Few deny that the healthcare industry in the U.S. faces tremendous pressure to change. Few deny the role that technology will play in stimulating this change, either.
Uncertainty creeps in, though, when healthcare organizations try to address their healthcare needs. This is especially true of healthcare providers — the hospitals, medical offices, clinics and myriad long-term care facilities that account for roughly 70 percent of healthcare spending and that have spent much of the 21st century rushing to catch up to other vertical industries.
Most providers, says Skip Snow, a senior analyst with Forrester, are “very new to the idea that they have all this structured data in clinical systems.” That’s largely because, until recently, the mission of the healthcare CIO was ancillary to a provider’s core mission. IT often fell under the CFO’s domain, Snow says, since it focused so much on business systems.
Today, thanks to electronic health record (EHR) implementation, “The entire patient record is in [data] repositories,” Snow says. “Trying to make sense of it is a huge challenge.”
Healthcare Organizations Struggling With IT Must Adapt or Die
Snow and his colleagues recently published a report outlining five technology imperatives for U.S. healthcare providers.
Such measures are necessary, they write, because “In no other industry has technology been called on to so significantly alter the fundamental relationships that are occurring in the delivery of healthcare today … Technology has frequently been managed on a case-by-case, need-by-need basis without a strong road map being in place, which is the core of good enterprise architecture.”
Forrester outlines the following technology imperatives for healthcare providers:
1. Clean up data. At a minimum, an organization should be able to import and export HL7-standard continuity of care document (CCD) files; on top of that, providers should create a metadata infrastructure that maps common medical taxonomies to structure information management models and build protected health information (PHI) security into core business processes.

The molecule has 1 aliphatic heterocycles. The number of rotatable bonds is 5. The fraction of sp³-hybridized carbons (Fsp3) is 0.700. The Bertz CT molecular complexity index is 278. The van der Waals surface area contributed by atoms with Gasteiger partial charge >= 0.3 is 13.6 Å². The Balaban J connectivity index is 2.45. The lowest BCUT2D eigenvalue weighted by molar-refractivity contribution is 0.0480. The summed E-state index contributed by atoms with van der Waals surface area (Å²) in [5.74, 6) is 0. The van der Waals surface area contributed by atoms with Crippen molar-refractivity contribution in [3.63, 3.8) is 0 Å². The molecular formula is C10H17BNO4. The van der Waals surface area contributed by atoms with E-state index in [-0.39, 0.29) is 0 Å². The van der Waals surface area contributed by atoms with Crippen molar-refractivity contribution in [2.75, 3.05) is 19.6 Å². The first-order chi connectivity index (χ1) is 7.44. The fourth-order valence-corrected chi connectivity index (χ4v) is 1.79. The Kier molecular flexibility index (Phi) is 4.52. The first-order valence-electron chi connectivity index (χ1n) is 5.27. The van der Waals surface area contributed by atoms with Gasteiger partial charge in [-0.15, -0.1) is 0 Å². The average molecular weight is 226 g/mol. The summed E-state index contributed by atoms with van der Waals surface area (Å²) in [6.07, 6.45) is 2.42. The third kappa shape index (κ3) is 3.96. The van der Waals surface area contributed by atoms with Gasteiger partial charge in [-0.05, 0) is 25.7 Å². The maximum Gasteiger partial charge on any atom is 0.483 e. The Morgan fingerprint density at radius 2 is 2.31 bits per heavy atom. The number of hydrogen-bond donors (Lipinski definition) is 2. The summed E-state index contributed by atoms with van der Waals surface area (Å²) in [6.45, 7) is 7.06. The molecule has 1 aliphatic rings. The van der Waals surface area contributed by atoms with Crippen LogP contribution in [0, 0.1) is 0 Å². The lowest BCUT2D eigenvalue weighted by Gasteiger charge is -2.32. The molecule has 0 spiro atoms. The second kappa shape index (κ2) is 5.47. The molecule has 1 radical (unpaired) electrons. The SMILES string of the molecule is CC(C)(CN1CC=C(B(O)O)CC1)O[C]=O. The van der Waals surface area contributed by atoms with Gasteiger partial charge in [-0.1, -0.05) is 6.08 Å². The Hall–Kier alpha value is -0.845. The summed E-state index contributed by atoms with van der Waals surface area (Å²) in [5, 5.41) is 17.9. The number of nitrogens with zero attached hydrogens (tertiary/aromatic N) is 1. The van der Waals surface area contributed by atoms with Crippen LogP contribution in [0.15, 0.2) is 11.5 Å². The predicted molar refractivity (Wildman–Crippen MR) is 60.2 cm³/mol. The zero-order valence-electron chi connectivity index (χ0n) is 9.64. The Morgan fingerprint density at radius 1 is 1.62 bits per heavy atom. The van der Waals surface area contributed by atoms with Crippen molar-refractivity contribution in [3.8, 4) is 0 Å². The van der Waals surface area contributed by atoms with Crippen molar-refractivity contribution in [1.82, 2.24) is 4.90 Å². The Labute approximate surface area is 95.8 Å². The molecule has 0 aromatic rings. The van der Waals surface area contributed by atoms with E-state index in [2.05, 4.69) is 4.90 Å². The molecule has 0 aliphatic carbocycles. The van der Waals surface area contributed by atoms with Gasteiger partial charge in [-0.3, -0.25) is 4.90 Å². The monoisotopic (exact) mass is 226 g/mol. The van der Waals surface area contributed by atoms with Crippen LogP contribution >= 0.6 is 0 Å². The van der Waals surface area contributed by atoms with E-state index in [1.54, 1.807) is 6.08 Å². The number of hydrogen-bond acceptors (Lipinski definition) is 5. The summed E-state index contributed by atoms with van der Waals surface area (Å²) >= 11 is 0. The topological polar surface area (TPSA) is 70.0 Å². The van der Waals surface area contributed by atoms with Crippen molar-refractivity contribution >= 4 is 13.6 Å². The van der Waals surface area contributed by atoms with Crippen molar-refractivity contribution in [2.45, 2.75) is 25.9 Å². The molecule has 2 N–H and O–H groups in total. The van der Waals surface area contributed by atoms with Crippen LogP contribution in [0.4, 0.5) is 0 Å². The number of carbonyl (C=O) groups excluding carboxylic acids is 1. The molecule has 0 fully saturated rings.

2. Invest in customer and patient insight. This requires an investment in clinical, operational and financial data management tools, including master data management and data governance and complete with shared “vocabularies for core business entities.”
Healthcare data analytics must be appropriately scaled, too; complex reporting and natural language processing (NLP) tools are great, but Forrester cautions that few healthcare providers are “sophisticated” enough to make such technology work.
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3. Embrace mobile. Use mobile health as a bridge between remote patient monitoring and EHR systems, Forrester suggests, as this eases concerns patients have about the complexity of telehealth. Help doctors determine which of the tens of thousands of health apps “in the wild” are worth their time and their patients’ time. Ultimately, see mobile for what it is: A way to improve collaboration among increasingly disparate care team members.
4. Use emerging technology. To enhance care quality and boost efficiency, providers should consider wearable devices, cognitive computing and big data (since relational databases can’t always handle complex healthcare data computations).